Birth attendants as perinatal verbal autopsy respondents in low- and middle-income countries: a viable alternative?
C Engmann a, A Garces b, I Jehan c, J Ditekemena d, M Phiri e, V Thorsten f, M Mazariegos g, E Chomba e, O Pasha c, A Tshefu d, D Wallace f, EM McClure f, RL Goldenberg h, WA Carlo i, LL Wright j & C Bose a
a. Department of Pediatrics and Maternal and Child Health, University of North Carolina Schools of Medicine and Public Health, CB # 7596, 4th Floor, UNC Hospitals, UNC-Chapel Hill, Chapel Hill, NC 27599-7596, United States of America (USA).
b. Instituto Multidisciplinario para la Salud (IMSALUD), San Carlos University, Guatemala City, Guatemala.
c. The Aga Khan University, Karachi, Pakistan.
d. Kinshasa School of Public Health, Kinshasa, Democratic Republic of the Congo.
e. University Teaching Hospital, Lusaka, Zambia.
f. Research Triangle Institute, Durham, USA.
g. Institute of Nutrition for Central America and Panama, Guatemala City, Guatemala.
h. Drexel University, Philadelphia, USA.
i. University of Alabama, Birmingham, USA.
j. Eunice Kennedy Shriver National Institute of Child Health and Human Development, Bethesda, USA.
Correspondence to Cyril Engmann (e-mail: firstname.lastname@example.org).
(Submitted: 20 June 2011 – Revised version received: 07 November 2011 – Accepted: 09 November 2011 – Published online: 24 November 2011.)
Bulletin of the World Health Organization 2012;90:200-208. doi: 10.2471/BLT.11.092452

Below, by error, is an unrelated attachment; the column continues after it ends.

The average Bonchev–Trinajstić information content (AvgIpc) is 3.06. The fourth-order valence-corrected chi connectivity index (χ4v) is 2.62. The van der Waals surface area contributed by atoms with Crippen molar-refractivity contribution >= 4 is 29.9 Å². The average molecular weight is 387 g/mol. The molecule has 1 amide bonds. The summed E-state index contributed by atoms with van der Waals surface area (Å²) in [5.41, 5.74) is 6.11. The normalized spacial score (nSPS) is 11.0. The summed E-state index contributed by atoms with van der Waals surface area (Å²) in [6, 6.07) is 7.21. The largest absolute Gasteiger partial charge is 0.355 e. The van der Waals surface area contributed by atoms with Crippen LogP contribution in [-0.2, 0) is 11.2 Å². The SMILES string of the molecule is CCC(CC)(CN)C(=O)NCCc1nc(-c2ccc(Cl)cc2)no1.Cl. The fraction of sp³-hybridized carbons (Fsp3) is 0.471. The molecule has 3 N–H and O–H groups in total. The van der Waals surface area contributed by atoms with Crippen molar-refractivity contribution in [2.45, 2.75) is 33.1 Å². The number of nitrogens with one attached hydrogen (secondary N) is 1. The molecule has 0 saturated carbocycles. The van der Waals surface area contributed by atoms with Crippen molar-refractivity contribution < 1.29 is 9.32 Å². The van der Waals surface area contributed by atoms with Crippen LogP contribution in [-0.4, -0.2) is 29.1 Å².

Of the approximately 8.8 million deaths that occur annually in children under 5 years of age, 41% occur in neonates.1 A child is 45 times more likely to die within the first 28 days of life than in the entire period from 28 days to 5 years of age.2 Three quarters of all neonatal deaths, or approximately 2.7 million deaths annually, occur during the first seven days of life and are termed early neonatal deaths.3 In addition, an estimated 2.7 million stillbirths occur annually.4–6 Early neonatal deaths and stillbirths, which together comprise what are termed perinatal deaths, account for the highest proportion of deaths among children less than 15 years of age. In this age group, they account for twice as many deaths as malaria and human immunodeficiency virus (HIV) infection combined.7 Over 98% of perinatal deaths occur in low- and middle-income countries and more than two thirds occur in community settings, frequently at home.8,9 These deaths that take place outside the formal health-care system are rarely included in the vital registers.10,11 In fact, vital registration data are unavailable for over 97% of perinatal deaths, yet such data are necessary for designing measures to reduce perinatal mortality. A coherent health policy based on accurate information needs to be developed to address the most common causes of perinatal death.7,12